The Washington Post’s Anne Applebaum has an intriguing theory about what may have prompted the Kremlin’s recent bad behavior: “[P]erhaps the explanation is very simple: Oil is once again above $90 a barrel — and the price is rising. And if that’s the reason, it’s nothing new. In fact, if one were to plot the rise and fall of Soviet and Russian foreign and domestic reforms over the past 40 years on a graph, it would match the fall and rise of the international oil prices (for which domestic crude oil prices are a reasonable proxy) with astonishing precision.”

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“No Labels” Is Also a Label

My friend COMMENTARY contributor David Frum (who has a piece in our upcoming January issue) is a writer both tough and fearless in his judgments. It’s one of the many reasons he’s always worth reading, disagree or no: he does not prevaricate or trim his sails. He says what he says. He is a believer in intellectual honesty, and his brief against the right over the past two years is that it is in danger of sacrificing that honesty in pursuit of a populist politics he thinks is both wrongheaded and self-defeating.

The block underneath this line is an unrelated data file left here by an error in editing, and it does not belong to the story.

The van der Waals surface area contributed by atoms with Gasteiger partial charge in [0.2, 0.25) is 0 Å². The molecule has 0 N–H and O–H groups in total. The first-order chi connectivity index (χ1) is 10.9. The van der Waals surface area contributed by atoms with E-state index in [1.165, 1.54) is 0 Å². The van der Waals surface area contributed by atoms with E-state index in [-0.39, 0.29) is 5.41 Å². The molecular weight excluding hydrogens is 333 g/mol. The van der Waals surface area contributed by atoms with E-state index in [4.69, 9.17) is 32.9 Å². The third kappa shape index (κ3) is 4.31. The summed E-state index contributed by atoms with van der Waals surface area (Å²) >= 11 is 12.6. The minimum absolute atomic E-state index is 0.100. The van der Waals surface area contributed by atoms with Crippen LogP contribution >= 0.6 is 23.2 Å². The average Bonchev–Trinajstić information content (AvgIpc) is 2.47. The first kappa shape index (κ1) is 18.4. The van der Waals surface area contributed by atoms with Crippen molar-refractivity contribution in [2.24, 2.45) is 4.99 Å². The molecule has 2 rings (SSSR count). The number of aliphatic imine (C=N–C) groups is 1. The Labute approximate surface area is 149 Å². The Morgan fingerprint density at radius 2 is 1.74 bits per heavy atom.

He says so in unvarnished prose and takes no prisoners, going after Rush Limbaugh and Sarah Palin and Glenn Beck and others with a clear-eyed ferocity — just as he did at the onset of the Iraq war in a National Review piece that effectively wrote paleoconservative critics of the war out of the movement: “They began by hating the neoconservatives. They came to hate their party and this president. They have finished by hating their country.”

It is a matter of no small intellectual interest that David has now decided to embrace the concept that American politics should move beyond ideological camps. He joined the distinguished liberal political scientist William Galston in an op-ed piece describing and advocating a new movement called “No Labels” that is to be brought into existence next week with Michael Bloomberg and Joe Scarborough as its major lead figures. They write: